A while ago I noticed that I wasn’t getting consistent pressure readings with my Slime digital tire gauge. So I started checking it against a few pencil style tire gauges and found that none of the pressure readings matched. Among all of the gauges, the pressure measurement varied by 5 PSI.
Needless to say, I thought it was time for a new tire gauge, but I wasn’t sure which type I should buy. So I went to one of my go-to sources, ToolGuyd.com of course. I found Stuart’s review on Joes Racing Tire Pressure Gauge and saw a comment from Paul saying he liked the Accu-Gage.
The Accu-Gage is Bourdon tube pressure gauge; I had to look up what that means. Basically there is tube inside that changes shape when it is pressurized. The movement of the tube is translated by mechanical linkage to the dial to indicate the pressure.
The gauge has a bleeder valve that you can press to release air and reduce the pressure in a tire. The dial is very readable and it is graduated in increments of 1 PSI. I’m not sure why the scale goes from 4 to 60 PSI rather than 0, other than this type of gauge probably isn’t accurate measuring that low of pressure.
I paid $10 for mine back in July, but I see the price is currently $7.68.
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Here’s a video I posted earlier this summer on Instagram:
Probably the most important aspect of a tire gauge is its accuracy and repeatability.
The problem is that I don’t have another trusted gauge to test the accuracy of the Accu-Gage. To do so properly I’d need a pressure gauge with a NIST traceable calibration, which isn’t going to be cheap and is only usually good for a year or so before you have to get it recalibrated. You’re just going to have to trust the gauge is accurately calibrated from the factory.
I have my suspicions that the one I purchased is at least within 2 PSI, because unlike my old gauges, the readings are usually where I expect them to be.
The other aspect I mentioned was repeatability. When you stick a tire gauge on the valve stem you want it to read the same pressure every time. My experience with the Accu-Gage is that the needle pretty much hits the same hash mark every time. Of course, if you try too many times the pressure will drop by 1 PSI or so.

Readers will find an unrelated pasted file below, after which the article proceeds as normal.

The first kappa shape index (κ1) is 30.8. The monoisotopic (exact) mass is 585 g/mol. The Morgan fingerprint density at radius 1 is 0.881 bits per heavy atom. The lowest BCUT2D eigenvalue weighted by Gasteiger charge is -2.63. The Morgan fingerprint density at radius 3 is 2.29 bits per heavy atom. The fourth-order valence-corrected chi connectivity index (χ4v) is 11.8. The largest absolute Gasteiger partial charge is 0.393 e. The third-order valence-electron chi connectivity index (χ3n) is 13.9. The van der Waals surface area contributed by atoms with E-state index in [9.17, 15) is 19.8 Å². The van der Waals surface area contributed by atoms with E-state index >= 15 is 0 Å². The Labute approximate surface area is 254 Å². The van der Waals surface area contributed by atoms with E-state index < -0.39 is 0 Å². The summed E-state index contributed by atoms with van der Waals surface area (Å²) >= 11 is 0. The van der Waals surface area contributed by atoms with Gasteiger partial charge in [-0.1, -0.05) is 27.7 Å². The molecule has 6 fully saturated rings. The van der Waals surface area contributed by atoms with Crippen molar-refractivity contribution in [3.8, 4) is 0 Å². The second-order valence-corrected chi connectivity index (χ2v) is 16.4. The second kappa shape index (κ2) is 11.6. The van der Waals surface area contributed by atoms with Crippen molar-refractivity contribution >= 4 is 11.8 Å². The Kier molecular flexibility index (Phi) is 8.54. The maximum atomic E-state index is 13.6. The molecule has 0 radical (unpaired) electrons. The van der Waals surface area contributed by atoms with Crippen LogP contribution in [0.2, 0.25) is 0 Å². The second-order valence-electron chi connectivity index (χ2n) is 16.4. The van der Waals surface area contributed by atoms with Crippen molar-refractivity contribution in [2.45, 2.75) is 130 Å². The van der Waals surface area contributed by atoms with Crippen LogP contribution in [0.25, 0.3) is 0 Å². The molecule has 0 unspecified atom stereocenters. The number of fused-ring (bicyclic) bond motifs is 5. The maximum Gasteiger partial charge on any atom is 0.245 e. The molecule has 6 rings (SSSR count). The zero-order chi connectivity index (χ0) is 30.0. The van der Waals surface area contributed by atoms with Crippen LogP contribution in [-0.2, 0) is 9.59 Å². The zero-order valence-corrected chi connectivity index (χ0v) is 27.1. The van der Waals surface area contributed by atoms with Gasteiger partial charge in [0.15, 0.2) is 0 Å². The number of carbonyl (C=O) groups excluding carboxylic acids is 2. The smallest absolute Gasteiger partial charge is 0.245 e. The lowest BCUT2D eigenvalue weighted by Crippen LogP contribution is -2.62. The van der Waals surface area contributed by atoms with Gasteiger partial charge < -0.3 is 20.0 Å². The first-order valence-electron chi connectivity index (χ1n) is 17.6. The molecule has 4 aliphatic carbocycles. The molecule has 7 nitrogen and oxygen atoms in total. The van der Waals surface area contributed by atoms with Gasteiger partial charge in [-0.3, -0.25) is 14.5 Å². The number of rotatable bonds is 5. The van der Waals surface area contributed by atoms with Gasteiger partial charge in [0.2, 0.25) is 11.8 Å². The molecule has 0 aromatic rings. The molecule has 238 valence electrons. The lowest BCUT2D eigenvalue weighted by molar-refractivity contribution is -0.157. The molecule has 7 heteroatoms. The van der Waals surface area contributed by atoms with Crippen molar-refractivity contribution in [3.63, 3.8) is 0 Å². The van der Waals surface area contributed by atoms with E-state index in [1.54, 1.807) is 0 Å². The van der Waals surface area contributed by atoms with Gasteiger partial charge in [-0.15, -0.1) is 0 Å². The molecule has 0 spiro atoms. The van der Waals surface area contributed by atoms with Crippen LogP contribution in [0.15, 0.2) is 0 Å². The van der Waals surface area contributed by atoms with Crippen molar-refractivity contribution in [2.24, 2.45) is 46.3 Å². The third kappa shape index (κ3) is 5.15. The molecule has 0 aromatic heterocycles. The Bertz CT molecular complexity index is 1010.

What I like about the Accu-Gage is that it’s simple to use and read one-handed. You stick it straight onto the valve stem and hold it there, and while you are holding it there, you can actually read the dial and actuate the bleeder valve with one hand.
One thing I noticed was that the gauge does not hold pressure when it’s removed, it slowly leaks and the dial slowly spins anti-clockwise towards zero. The description of the product says that it has a “check valve and bleeder button to hold pressure,” which implies that it’s supposed to.
This doesn’t, bother me though because that’s not the way I use it. Since it’s an inline dial, I haven’t run into a situation where I couldn’t read the dial pretty much straight on — I don’t need to remove the gauge to see the reading. Also if the tire is over-pressured, you want to keep it firmly pressed into the stem so you can use the bleeder valve to remove air.
Another thing to be aware of is that when you are bleeding air, the reading on the dial goes “wonky,” It doesn’t read the actual tire pressure because you are letting out air and the gauge is no longer under the same pressure as before. As soon as you release the bleeder valve, the reading goes back to the actual pressure inside the tire.
In short, if you haven’t used this type of tire pressure gauge I highly recommend it over the pencil type and digital gauges with the readout on the side. I personally like the one-handed operation and the easy to read dial. And the fact that it’s purely mechanical means that it’s always ready to go — you never have to worry about turning it on, or changing the batteries.
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Stuart’s Note: I still love my Joes Racing Tire Pressure Gauge – here’s that review, but will likely buy one of these Accu-Gage tire gauges as well, for comparison purposes and because it looks more portable. I would think that my Joes Racing gauge is more user-friendly especially when a valve stem is at an awkward angle. I noticed that there are a number of negative reviews on Amazon, but a closer look shows that most are from a few years ago, and complain about a seller sending different gauges than was ordered.